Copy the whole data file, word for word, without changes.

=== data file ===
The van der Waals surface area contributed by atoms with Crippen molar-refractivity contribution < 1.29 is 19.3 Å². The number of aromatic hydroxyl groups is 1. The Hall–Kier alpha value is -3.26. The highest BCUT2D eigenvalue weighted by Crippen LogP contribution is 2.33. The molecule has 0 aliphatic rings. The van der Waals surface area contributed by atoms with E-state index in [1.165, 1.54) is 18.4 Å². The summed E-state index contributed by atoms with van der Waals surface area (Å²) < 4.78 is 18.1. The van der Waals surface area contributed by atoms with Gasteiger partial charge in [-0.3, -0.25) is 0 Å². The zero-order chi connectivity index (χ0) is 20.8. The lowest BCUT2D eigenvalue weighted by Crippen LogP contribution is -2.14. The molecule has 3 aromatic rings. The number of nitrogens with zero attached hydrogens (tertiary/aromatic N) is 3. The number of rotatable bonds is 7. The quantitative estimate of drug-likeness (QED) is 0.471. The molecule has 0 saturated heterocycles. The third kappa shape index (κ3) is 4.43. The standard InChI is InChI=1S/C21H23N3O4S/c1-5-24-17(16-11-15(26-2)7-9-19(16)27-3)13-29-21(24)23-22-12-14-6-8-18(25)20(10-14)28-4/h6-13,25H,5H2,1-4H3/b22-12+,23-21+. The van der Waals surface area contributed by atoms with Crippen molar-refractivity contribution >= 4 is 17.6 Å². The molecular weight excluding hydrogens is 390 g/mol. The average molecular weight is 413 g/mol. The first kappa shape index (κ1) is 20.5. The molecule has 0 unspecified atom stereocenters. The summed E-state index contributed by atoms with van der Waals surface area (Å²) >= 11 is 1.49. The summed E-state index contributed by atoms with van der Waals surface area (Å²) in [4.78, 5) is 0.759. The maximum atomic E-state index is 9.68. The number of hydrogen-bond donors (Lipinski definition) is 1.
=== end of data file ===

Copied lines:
The van der Waals surface area contributed by atoms with Crippen molar-refractivity contribution < 1.29 is 19.3 Å². The number of aromatic hydroxyl groups is 1. The Hall–Kier alpha value is -3.26. The highest BCUT2D eigenvalue weighted by Crippen LogP contribution is 2.33. The molecule has 0 aliphatic rings. The van der Waals surface area contributed by atoms with E-state index in [1.165, 1.54) is 18.4 Å². The summed E-state index contributed by atoms with van der Waals surface area (Å²) < 4.78 is 18.1. The van der Waals surface area contributed by atoms with Gasteiger partial charge in [-0.3, -0.25) is 0 Å². The zero-order chi connectivity index (χ0) is 20.8. The lowest BCUT2D eigenvalue weighted by Crippen LogP contribution is -2.14. The molecule has 3 aromatic rings. The number of nitrogens with zero attached hydrogens (tertiary/aromatic N) is 3. The number of rotatable bonds is 7. The quantitative estimate of drug-likeness (QED) is 0.471. The molecule has 0 saturated heterocycles. The third kappa shape index (κ3) is 4.43. The standard InChI is InChI=1S/C21H23N3O4S/c1-5-24-17(16-11-15(26-2)7-9-19(16)27-3)13-29-21(24)23-22-12-14-6-8-18(25)20(10-14)28-4/h6-13,25H,5H2,1-4H3/b22-12+,23-21+. The van der Waals surface area contributed by atoms with Crippen molar-refractivity contribution >= 4 is 17.6 Å². The molecular weight excluding hydrogens is 390 g/mol. The average molecular weight is 413 g/mol. The first kappa shape index (κ1) is 20.5. The molecule has 0 unspecified atom stereocenters. The summed E-state index contributed by atoms with van der Waals surface area (Å²) >= 11 is 1.49. The summed E-state index contributed by atoms with van der Waals surface area (Å²) in [4.78, 5) is 0.759. The maximum atomic E-state index is 9.68. The number of hydrogen-bond donors (Lipinski definition) is 1.